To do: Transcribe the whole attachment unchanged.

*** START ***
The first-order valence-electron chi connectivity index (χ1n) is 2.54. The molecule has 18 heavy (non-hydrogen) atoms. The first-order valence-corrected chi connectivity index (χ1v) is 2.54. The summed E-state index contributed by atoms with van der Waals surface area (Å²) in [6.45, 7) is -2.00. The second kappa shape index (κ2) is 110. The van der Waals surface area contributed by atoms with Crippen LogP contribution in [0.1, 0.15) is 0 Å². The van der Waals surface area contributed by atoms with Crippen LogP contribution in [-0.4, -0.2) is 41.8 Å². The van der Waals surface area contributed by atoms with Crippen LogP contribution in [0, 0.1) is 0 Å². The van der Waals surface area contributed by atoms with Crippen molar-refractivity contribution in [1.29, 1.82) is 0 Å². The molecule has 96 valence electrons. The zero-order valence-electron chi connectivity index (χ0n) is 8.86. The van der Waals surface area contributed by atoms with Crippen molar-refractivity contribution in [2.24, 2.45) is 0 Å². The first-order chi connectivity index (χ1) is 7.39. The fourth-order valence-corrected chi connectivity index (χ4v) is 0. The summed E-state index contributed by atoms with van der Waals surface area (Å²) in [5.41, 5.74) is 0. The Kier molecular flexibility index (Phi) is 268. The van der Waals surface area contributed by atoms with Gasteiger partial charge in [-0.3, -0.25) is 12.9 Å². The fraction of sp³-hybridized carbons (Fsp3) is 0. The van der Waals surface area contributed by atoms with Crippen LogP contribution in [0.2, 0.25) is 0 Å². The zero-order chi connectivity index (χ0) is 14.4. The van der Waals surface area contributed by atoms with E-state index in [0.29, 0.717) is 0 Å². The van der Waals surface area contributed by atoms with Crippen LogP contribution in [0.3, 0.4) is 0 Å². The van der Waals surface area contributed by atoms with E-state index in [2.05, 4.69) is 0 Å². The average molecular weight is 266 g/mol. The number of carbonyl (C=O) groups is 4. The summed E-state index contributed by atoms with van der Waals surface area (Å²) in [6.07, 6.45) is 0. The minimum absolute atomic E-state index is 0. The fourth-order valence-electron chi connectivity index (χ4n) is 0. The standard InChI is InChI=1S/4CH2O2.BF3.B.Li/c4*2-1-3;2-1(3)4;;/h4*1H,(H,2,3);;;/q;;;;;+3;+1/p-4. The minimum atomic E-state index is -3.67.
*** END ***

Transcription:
The first-order valence-electron chi connectivity index (χ1n) is 2.54. The molecule has 18 heavy (non-hydrogen) atoms. The first-order valence-corrected chi connectivity index (χ1v) is 2.54. The summed E-state index contributed by atoms with van der Waals surface area (Å²) in [6.45, 7) is -2.00. The second kappa shape index (κ2) is 110. The van der Waals surface area contributed by atoms with Crippen LogP contribution in [0.1, 0.15) is 0 Å². The van der Waals surface area contributed by atoms with Crippen LogP contribution in [-0.4, -0.2) is 41.8 Å². The van der Waals surface area contributed by atoms with Crippen LogP contribution in [0, 0.1) is 0 Å². The van der Waals surface area contributed by atoms with Crippen molar-refractivity contribution in [1.29, 1.82) is 0 Å². The molecule has 96 valence electrons. The zero-order valence-electron chi connectivity index (χ0n) is 8.86. The van der Waals surface area contributed by atoms with Crippen molar-refractivity contribution in [2.24, 2.45) is 0 Å². The first-order chi connectivity index (χ1) is 7.39. The fourth-order valence-corrected chi connectivity index (χ4v) is 0. The summed E-state index contributed by atoms with van der Waals surface area (Å²) in [5.41, 5.74) is 0. The Kier molecular flexibility index (Phi) is 268. The van der Waals surface area contributed by atoms with Gasteiger partial charge in [-0.3, -0.25) is 12.9 Å². The fraction of sp³-hybridized carbons (Fsp3) is 0. The van der Waals surface area contributed by atoms with Crippen LogP contribution in [0.2, 0.25) is 0 Å². The zero-order chi connectivity index (χ0) is 14.4. The van der Waals surface area contributed by atoms with E-state index in [0.29, 0.717) is 0 Å². The van der Waals surface area contributed by atoms with Crippen LogP contribution in [0.3, 0.4) is 0 Å². The van der Waals surface area contributed by atoms with E-state index in [2.05, 4.69) is 0 Å². The average molecular weight is 266 g/mol. The number of carbonyl (C=O) groups is 4. The summed E-state index contributed by atoms with van der Waals surface area (Å²) in [6.07, 6.45) is 0. The minimum absolute atomic E-state index is 0. The fourth-order valence-electron chi connectivity index (χ4n) is 0. The standard InChI is InChI=1S/4CH2O2.BF3.B.Li/c4*2-1-3;2-1(3)4;;/h4*1H,(H,2,3);;;/q;;;;;+3;+1/p-4. The minimum atomic E-state index is -3.67.